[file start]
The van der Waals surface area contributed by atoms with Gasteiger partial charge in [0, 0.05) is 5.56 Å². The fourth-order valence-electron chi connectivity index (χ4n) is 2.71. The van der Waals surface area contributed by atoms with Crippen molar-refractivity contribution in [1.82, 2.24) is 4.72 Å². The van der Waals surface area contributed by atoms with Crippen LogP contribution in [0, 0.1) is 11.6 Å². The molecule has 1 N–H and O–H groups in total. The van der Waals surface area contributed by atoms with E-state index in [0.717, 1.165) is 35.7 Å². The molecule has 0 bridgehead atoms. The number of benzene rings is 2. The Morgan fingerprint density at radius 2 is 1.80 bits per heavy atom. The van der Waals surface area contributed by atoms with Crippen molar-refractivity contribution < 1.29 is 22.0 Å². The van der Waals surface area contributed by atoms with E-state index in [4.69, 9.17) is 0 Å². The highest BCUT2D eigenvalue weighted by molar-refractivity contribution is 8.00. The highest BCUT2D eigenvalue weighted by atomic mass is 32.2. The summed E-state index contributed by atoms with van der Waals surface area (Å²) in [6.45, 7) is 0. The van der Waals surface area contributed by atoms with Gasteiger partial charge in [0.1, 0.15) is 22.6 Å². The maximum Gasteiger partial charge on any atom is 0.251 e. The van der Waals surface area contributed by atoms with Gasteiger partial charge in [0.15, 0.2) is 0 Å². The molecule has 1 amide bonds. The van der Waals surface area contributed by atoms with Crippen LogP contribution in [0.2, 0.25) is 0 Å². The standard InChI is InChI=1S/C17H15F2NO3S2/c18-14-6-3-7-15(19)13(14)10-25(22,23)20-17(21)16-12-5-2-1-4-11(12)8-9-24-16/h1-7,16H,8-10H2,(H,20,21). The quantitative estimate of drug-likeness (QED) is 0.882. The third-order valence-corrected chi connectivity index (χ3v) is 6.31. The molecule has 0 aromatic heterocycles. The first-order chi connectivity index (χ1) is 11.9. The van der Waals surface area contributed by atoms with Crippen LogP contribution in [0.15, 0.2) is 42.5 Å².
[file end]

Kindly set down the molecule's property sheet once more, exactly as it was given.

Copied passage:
The van der Waals surface area contributed by atoms with Gasteiger partial charge in [0, 0.05) is 5.56 Å². The fourth-order valence-electron chi connectivity index (χ4n) is 2.71. The van der Waals surface area contributed by atoms with Crippen molar-refractivity contribution in [1.82, 2.24) is 4.72 Å². The van der Waals surface area contributed by atoms with Crippen LogP contribution in [0, 0.1) is 11.6 Å². The molecule has 1 N–H and O–H groups in total. The van der Waals surface area contributed by atoms with E-state index in [0.717, 1.165) is 35.7 Å². The molecule has 0 bridgehead atoms. The number of benzene rings is 2. The Morgan fingerprint density at radius 2 is 1.80 bits per heavy atom. The van der Waals surface area contributed by atoms with Crippen molar-refractivity contribution < 1.29 is 22.0 Å². The van der Waals surface area contributed by atoms with E-state index in [4.69, 9.17) is 0 Å². The highest BCUT2D eigenvalue weighted by molar-refractivity contribution is 8.00. The highest BCUT2D eigenvalue weighted by atomic mass is 32.2. The summed E-state index contributed by atoms with van der Waals surface area (Å²) in [6.45, 7) is 0. The van der Waals surface area contributed by atoms with Gasteiger partial charge in [0.1, 0.15) is 22.6 Å². The maximum Gasteiger partial charge on any atom is 0.251 e. The van der Waals surface area contributed by atoms with Gasteiger partial charge in [0.15, 0.2) is 0 Å². The molecule has 1 amide bonds. The van der Waals surface area contributed by atoms with Crippen LogP contribution in [0.2, 0.25) is 0 Å². The standard InChI is InChI=1S/C17H15F2NO3S2/c18-14-6-3-7-15(19)13(14)10-25(22,23)20-17(21)16-12-5-2-1-4-11(12)8-9-24-16/h1-7,16H,8-10H2,(H,20,21). The quantitative estimate of drug-likeness (QED) is 0.882. The third-order valence-corrected chi connectivity index (χ3v) is 6.31. The molecule has 0 aromatic heterocycles. The first-order chi connectivity index (χ1) is 11.9. The van der Waals surface area contributed by atoms with Crippen LogP contribution in [0.15, 0.2) is 42.5 Å².